This first appeared in the CAFE newsletter, published in May 2021
Words and photos by Amanda Callahan of Callywood Farms, edited by Ellie Sharp

Back when I was in graduate school at the University of Denver, my apartment was just around the corner from this little Indian place. As a born and bred Southern girl, I had never experienced Indian food but after one dinner there I was hooked. I spent a lot of money at that little Indian place, and I vowed to learn how to make my favorites at home. Armed with the Internet and books, I started ordering spices online and referring back to my remembered tastes of the restaurant to re-create dishes.

Once we moved to South Carolina, I had to adapt recipes to our garden and native species: I make a mean masala with crowder peas in place of the usual chickpeas, and my family enjoys many delicious vegetables in curry sauces with okra and beets being some of our favorites. But when “Sweet Tea” at Saint Basil Farm (now Growing Green Farms) asked if I’d ever made “saag” from wild spinach or lamb’s quarter I answered, “You know, I haven’t!”, and I knew that was a challenge I needed to meet as saag paneer is a personal favorite. Saag paneer is a classic Indian dish. It starts with puree of greens in a spiced sauce to which fried cubes of fresh paneer cheese, which is a mild farmer’s cheese, are added at the end of cooking. The greens and the creamy cheese are reminiscent of creamed spinach in American cuisine, but complex and vibrant with the Indian spice profile.

One of the more recent, approachable Indian cookbooks is “Indian-ish” by Priya Krishna and it is a fabulous cookbook if you’re looking for easy, adaptable Indian-ish recipes. Paneer is very hard to come by in the rural US. I often make it from scratch or buy it in bulk from one of my favorite restaurants up in Greenville, SWAD. However, Priya suggests using feta cheese thus making this dish easy to recreate with a local ingredient list!

And so I set out to adapt Priya’s already adapted version of the dish to include local greens. Priya uses only spinach in her recipe, but traditionally saag is often cooked with bitter greens, usually mustard greens with spinach and I have even seen some old-school Indian recipes that use kale, radish and turnip greens. I suspect saag would do excellent with a handful of dandelion greens from your yard too.It also makes a truly excellent dish with the lamb’s quarter offered on CAFÉ.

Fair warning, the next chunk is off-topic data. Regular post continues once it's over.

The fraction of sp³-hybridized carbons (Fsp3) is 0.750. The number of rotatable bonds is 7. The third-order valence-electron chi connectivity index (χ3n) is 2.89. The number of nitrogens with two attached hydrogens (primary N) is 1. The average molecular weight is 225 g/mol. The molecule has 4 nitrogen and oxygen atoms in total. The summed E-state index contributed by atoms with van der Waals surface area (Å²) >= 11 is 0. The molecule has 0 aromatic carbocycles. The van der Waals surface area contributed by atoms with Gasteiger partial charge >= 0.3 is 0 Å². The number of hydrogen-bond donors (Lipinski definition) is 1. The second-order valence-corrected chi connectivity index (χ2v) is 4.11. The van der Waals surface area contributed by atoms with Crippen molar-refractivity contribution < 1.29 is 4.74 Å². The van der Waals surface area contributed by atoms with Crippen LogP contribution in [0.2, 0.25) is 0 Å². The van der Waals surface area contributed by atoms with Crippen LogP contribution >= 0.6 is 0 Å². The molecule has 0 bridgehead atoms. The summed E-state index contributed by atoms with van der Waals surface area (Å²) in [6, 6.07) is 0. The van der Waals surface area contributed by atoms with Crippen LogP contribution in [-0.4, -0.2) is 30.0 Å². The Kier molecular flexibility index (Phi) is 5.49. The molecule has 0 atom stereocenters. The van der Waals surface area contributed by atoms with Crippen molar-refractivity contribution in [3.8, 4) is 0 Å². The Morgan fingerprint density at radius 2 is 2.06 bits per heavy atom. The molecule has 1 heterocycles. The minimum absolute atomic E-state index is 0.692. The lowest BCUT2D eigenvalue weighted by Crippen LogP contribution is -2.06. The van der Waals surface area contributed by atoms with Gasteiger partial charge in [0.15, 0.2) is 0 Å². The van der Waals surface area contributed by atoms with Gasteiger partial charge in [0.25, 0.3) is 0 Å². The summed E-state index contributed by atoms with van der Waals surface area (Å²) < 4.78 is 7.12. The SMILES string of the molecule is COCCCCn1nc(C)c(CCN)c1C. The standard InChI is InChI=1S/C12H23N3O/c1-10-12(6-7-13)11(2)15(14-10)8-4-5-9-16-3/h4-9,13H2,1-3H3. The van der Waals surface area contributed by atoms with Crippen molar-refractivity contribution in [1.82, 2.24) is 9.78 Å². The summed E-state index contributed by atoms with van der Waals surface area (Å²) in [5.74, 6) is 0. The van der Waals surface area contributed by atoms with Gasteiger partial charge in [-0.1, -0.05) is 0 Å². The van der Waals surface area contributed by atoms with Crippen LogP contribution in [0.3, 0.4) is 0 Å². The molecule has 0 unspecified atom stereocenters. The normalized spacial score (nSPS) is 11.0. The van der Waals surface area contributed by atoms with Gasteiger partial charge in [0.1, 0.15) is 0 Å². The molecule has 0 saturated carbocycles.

I invite you to step outside the box with this local take on a classic Indian dish! 

  • ¼ cup plus 2 tablespoons of ghee (clarified butter) or oil of choice (such as vegetable, avocado, coconut, etc), divided 
  • 2 tablespoons coriander seeds
  • 2 green cardamom pods or ¼ teaspoon ground cardamom 
  • 1 onion, chopped
  • 1 tablespoon fresh ginger, chopped
  • 3 garlic cloves, chopped
  • 1 lb braising greens mix (kale, turnip greens, Brussel sprout greens, etc.)
  • 2 packages lamb’s quarter, spinach or radish greens
  • 1/2 lime, juiced
  • 1 small hot pepper, chopped, or ground cayenne to taste
  • 1 teaspoon salt
  • 1/2 cup of feta cheese, drained from brine to dry out a bit, chopped into small cubes
  • 1 teaspoon cumin seeds
  • 1/4 teaspoon asafetida (optional, but is a great Indian pantry spice if you plan to cook Indian food!)
  • 1/2 teaspoon chili powder

Directions:

  1. Over medium heat, warm the ghee (or oil) in a large pan. Once warm, add the coriander and cardamom and cook, stirring, for about 2 minutes or until the seeds start to brown. Add the onion and cook until it is translucent, 5 to 6 minutes. Stir in the ginger and garlic and cook for 1 minute more. 

2. Add the greens in batches, wilting down and adding more as you make room. Once all is added, cook for 4 to 5 minutes.

3. Remove the pan from the heat and add the lime juice, green chile, and salt. Let cool for 5 minutes. Transfer to a blender and blend into a chunky paste. Return the spinach mixture to the same pan and set it over low heat. (If you have an immersion blender, blend in the pan.) Stir in 1/2 cup water, then gently fold in the feta, being careful not to break up the cubes. Cook for 5 to 7 minutes more to soften the feta slightly and allow it to soak up some of the spinach sauce.

4. While the feta cooks work on the ghee-spice mixture. In a small pan over medium-high heat, warm the remaining 2 tablespoons of ghee (or oil) for 1 minute. Add the cumin seeds. As soon as the cumin seeds start to sputter and brown, about 1 minute max, remove the pan from the heat (cumin seeds will burn quickly, so keep your eye on it!). Immediately add the asafetida (if using) and chili powder.

5. Pour all of the ghee (or oil) mixture into the spinach and feta once that is done cooking and mix.   

Thai Pork Larb

Thai Pork Larb
Recipe and photos by Amanda Callahan of Callywood Farms, words co-written and edited by Ellie Sharp, first appeared in the CAFE newsletter
Inspired by: NYTimes and here